Cain's 999 Plan: Can we at least get the basics right?

A number of self proclaimed smart people have analyzed Herman Cain’s 999 plan.  Some, like WaPo’s “Fact Checker”  don’t apparently know the most basic fact about payroll taxes– that is, how much they really are.  To demonstrate — “fact checker” claims that payroll taxes are “7.65” percent of wage income.  Please look at the form 941 for this year .  This is the form the employer files with the IRS when he or she pays payroll taxes.  Add up all the numbers.  The total of Social Security and Medicare is 13.3 percent.  Now factchecker later sort of alludes to the part the employer pays and claims that this is not really a payroll tax on the employee, its a payroll tax on the employer.  Hey factchecker, I am an employer.  If I don’t pay an employee, I don’t have to pay the matching part.  Really.  And its going to go back up to 15.3 percent next year absent congressional action.  Now, in what reality is it that the part I pay is not really an employment cost?  If I have no employees, I don’t have to pay it.  When I calculate the cost of hiring an employee, I include that plus the unemployment tax and the worker’s compensation policy I have to carry.  Not to mention the state disability insurance and the state unemployment insurance.  Hey “factchecker”  get your facts straight.  And to Redstate Readers, let’s stop pretending that there are a lot of employed people who don’t pay taxes.  Yes, we carefully say “income taxes”.  But when we do that we are participating in the liberal lie.

See, this is why some of us call Social Security a Ponzi scheme– it isn’t JUST that the money I was paying in all those years (heck, I’m still paying it) was not going into some account to be kept safe until I reached age 66, it is that all the politicians conspired to lie to us about it.  So they don’t say, we’re going to levy a flat tax on all payroll of 15.3 percent.  No, they call it the Federal Insurance Contributions Act, that makes it sound like we’re investing in an insurance policy.    They tell us that our employers are having to pay the other half as if that wouldn’t other wise be money in our pockets that is going into the federal pocket.  They do that so we will not have to see, on every paycheck, how much of the money we earn is actually going to the federal government.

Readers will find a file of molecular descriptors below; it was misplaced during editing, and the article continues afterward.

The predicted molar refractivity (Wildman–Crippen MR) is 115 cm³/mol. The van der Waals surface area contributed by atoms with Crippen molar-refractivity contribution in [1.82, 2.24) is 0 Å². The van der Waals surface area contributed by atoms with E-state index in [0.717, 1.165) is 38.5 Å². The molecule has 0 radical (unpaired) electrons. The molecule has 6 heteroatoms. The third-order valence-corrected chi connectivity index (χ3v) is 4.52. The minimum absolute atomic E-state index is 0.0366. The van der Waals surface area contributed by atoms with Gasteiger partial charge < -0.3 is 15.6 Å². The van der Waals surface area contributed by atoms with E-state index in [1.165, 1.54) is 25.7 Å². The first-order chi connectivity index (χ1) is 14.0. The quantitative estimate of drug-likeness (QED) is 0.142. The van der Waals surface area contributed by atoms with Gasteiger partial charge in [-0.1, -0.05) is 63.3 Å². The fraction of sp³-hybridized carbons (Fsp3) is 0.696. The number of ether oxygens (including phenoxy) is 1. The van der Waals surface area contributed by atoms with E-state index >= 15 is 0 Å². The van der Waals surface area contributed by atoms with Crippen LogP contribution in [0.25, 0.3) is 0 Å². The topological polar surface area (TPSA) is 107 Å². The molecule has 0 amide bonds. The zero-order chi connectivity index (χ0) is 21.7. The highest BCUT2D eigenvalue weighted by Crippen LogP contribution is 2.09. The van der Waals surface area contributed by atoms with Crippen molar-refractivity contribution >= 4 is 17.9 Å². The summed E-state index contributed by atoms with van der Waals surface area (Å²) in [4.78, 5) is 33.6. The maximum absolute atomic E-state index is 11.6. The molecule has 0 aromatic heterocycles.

They did drop the scam when it came to financing Medicare and do call that a tax, but they are all taxes.  What is the difference between payments on an insurance policy and taxes?  Well, we all know that.  I actually own the insurance policy.  When I pay taxes I haven’t acquired any rights that cannot be taken away from me by the next congress.  So the truth is that every single one of us who works at a job above board and complies with the law is paying a flat payroll tax, self employed included.  We see the whole amount.   And, of course, despite all talk of lockboxes and social security trustfunds, just like in a Ponzi scheme, when there was a lot more money coming in than was necessary to pay off the early participants– i.e. back in the 90’s, the excess was “borrowed” to spend on other projects. Now those of us who paid the taxes back then are being treated like the doofuses some of us were because some of us (not I) actually believed all the bull about the trust funds and all the other deceptions.

So if you exchange a 15.3 percent payroll tax for a 9 percent payroll tax, that is a reduction.  Right?  At least for people making less than $107,000 a year.  But the liberal, and some conservative pundits actually claim not to understand that the share the employer pays is really a) a payroll tax and b) money that the employee earned by performing services for the employer.  So it is coming out of the employee’s pocket, it is just that the scheme is set up to promote class warfare by letting people think that money that their employer pays for their services that doesn’t show up as a dollar amount on their paycheck is somehow money that they didn’t earn.

Can conservatives at least tell the truth?  Pension benefits, medical benefits, employment insurance– these are all compensation for employment and if that money wasn’t used to pay for all those benefits it would be going in the employee’s pocket.  That is what any economist worth his salt will tell you.